Cyberbullying may be more of an operational issue in schools than the outside hacking that enterprises face, but opaque IPv4 network configurations are causing security issues for both groups as organisations struggle to enforce administrative policies by reliably matching IP addresses and user identities.
Such was the experience of StudentNet, a specialist educational IT consultancy that recently worked with two of its school clients and called on groups of students to participate in a World IPv6 Day "torture test" of the successor to the ubiquitous and capacity-challenged protocol upon which the Internet is based.
Waverley College – a year 5-12 school in Waverley in Sydney's eastern suburbs – and Wollondilly Anglican College, on the south-western fringe of metropolitan Sydney, presented two very different network administration environments but had two similar objectives: to improve visibility of and control over their students' online activities.
Differences in their networks, however, made this difficult. Waverley College, in particular, was configured in a dual-NAT (network address translation) configuration in which the college and its ISP were each running separate NAT domains. This provided a double buffer hiding students' IP addresses from the Internet at large, but it also meant the school had no way of easily resolving the identity of a network user who was alleged to be the source of cyber harassment.
Add in the sheer size of schools – typically from 1000 to 1800 students – and demands on the network scale rapidly. With hundreds of students simultaneously using rich media sources that burden the network and create massive volumes of sessions, traditional network architectures can become buried in a sea of anonymity. "Intrusive" proxy servers – which provide Internet filtering and content buffering – don't help either, since they can complicate the logging of user sessions and activities.
"Private schools in particular are very isolated from each other," StudentNet business manager Kevin Karp told attendees at the recent IPv6 Summit in Melbourne. "They have to deal with unexpected complexities and complications because of the community they're dealing with. It's very different to an SMB or large enterprise, because school education has to do with large blocks of data done on a very repetitive basis and done with a large number of students."
Because it does away with NAT and allows addresses to be assigned in meaningful groups, IPv6 offers a significant improvement, Karp said: for example, the protocol would allow a school administrator to give students IP addresses grouped into blocks by year level. These could then be used to enforce year-appropriate content filtering, learning management system access, YouTube access and other policies with a clear correlation between the address and the person logged into the system.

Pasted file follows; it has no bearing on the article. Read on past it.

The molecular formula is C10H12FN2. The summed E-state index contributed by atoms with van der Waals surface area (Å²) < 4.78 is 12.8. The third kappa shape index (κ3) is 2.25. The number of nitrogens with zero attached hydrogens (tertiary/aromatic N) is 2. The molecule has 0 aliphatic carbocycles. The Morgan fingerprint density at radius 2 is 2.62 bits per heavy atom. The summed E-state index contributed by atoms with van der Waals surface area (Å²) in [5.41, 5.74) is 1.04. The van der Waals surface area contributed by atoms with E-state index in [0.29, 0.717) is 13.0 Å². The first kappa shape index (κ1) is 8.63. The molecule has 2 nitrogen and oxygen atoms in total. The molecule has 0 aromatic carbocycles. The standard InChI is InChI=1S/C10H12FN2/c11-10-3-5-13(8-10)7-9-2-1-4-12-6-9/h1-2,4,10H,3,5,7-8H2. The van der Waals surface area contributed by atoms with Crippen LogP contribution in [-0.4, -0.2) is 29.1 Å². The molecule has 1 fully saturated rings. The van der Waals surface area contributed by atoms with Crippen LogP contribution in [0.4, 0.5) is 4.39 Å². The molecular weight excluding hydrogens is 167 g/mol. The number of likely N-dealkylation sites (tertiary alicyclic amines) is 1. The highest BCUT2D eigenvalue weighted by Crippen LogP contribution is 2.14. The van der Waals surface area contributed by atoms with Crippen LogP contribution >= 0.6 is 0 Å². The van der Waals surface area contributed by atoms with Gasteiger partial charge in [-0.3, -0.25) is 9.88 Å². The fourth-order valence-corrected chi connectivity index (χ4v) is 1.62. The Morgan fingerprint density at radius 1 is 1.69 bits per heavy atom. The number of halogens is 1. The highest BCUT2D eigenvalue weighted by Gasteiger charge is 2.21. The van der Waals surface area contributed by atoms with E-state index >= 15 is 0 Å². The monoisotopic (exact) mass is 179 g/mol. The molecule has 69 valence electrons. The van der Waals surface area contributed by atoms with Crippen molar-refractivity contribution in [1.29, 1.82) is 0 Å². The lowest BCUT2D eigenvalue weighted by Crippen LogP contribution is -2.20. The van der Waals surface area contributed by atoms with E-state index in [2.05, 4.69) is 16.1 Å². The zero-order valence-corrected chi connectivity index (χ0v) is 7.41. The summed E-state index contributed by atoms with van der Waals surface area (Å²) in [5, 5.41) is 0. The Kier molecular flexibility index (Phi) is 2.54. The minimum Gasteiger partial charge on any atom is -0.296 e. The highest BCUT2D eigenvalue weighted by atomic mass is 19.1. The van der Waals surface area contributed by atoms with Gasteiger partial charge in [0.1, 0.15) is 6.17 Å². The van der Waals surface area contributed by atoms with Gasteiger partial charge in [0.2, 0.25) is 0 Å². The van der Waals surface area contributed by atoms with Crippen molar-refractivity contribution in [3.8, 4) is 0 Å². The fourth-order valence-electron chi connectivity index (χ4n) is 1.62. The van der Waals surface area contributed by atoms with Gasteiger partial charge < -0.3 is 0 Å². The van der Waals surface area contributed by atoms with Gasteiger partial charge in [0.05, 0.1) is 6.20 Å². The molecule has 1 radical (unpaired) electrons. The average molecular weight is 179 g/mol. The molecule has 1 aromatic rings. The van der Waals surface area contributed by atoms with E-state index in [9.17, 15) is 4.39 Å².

"The advantage of being able to undertake individual IP addresses for each student is that you know the student is in Year 10, say, instead of Year 6. You can protect the Year 6 kids a lot more because with IPv6 they're all on the same IP address range" rather than relying on whichever address the NAT spits out on a particular day."
As well as providing better control and role-based segregation of network users, IPv6 provides visibility that's lacking under current NAT-based IPv4 structures. Such capabilities are invaluable in forensic activities such as tracking down cyber-bullies, but they're also important in helping the network reach out to better manage the influx of mobile devices.
"We've got this mushrooming of mobility, computer usage and network size that introduces complications all through the school's operations," said Karp. "Establishing the identity of the students – especially if they're somewhere else and not at the school – is more difficult because of NAT, which is introducing an identity problem that's very difficult to deal with."
The World IPv6 Day tests got off to a rocky start when a simultaneous ISP failure saw gathered dignitaries faced with no connectivity at all. But once the problem was identified and the ISP came back online, the IPv6 environment worked as expected and Karp said the day was labelled a massive success.
Reinforcing the value of minimising NAT presence, Karp said, administrators at Wollondilly Anglican College had only its own NAT to deal with, and not an additional layer of obfuscation at its ISP as at Waverley. The IPv6 layer worked smoothly during the World IPv6 Day test, with students simply getting online and getting on with things.
"We saw how IPv6 added to their solution set for solving some of the problems they've got," said Karp. "The IT staff are already very overworked and dealing with very challenging environments that are growing extremely rapidly," having grown from 200 networked devices to more than 1200 devices in just a year or two. "It just heightens your ability to manage these things."